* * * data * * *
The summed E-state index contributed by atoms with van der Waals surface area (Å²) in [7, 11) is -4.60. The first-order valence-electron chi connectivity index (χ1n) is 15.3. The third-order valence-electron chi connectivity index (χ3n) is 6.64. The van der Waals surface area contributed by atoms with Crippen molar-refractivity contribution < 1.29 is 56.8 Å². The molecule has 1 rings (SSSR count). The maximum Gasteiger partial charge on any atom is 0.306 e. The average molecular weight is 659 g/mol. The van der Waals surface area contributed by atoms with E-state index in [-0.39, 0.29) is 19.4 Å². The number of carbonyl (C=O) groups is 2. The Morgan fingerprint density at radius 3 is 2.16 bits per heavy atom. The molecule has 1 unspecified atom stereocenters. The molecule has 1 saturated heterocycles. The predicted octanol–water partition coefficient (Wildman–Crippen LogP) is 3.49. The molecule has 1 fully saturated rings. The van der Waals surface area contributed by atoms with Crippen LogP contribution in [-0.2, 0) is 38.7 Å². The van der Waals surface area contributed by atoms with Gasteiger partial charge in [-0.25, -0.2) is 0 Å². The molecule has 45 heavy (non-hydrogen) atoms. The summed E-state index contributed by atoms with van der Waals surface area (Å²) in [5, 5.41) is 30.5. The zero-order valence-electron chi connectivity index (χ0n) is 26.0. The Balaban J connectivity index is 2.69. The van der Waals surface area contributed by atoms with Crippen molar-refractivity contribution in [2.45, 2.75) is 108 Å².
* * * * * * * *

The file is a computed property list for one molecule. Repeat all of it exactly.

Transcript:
The summed E-state index contributed by atoms with van der Waals surface area (Å²) in [7, 11) is -4.60. The first-order valence-electron chi connectivity index (χ1n) is 15.3. The third-order valence-electron chi connectivity index (χ3n) is 6.64. The van der Waals surface area contributed by atoms with Crippen molar-refractivity contribution < 1.29 is 56.8 Å². The molecule has 1 rings (SSSR count). The maximum Gasteiger partial charge on any atom is 0.306 e. The average molecular weight is 659 g/mol. The van der Waals surface area contributed by atoms with E-state index in [-0.39, 0.29) is 19.4 Å². The number of carbonyl (C=O) groups is 2. The Morgan fingerprint density at radius 3 is 2.16 bits per heavy atom. The molecule has 1 unspecified atom stereocenters. The molecule has 1 saturated heterocycles. The predicted octanol–water partition coefficient (Wildman–Crippen LogP) is 3.49. The molecule has 1 fully saturated rings. The van der Waals surface area contributed by atoms with Crippen LogP contribution in [-0.2, 0) is 38.7 Å². The van der Waals surface area contributed by atoms with Gasteiger partial charge in [-0.25, -0.2) is 0 Å². The molecule has 45 heavy (non-hydrogen) atoms. The summed E-state index contributed by atoms with van der Waals surface area (Å²) in [5, 5.41) is 30.5. The zero-order valence-electron chi connectivity index (χ0n) is 26.0. The Balaban J connectivity index is 2.69. The van der Waals surface area contributed by atoms with Crippen molar-refractivity contribution in [2.45, 2.75) is 108 Å².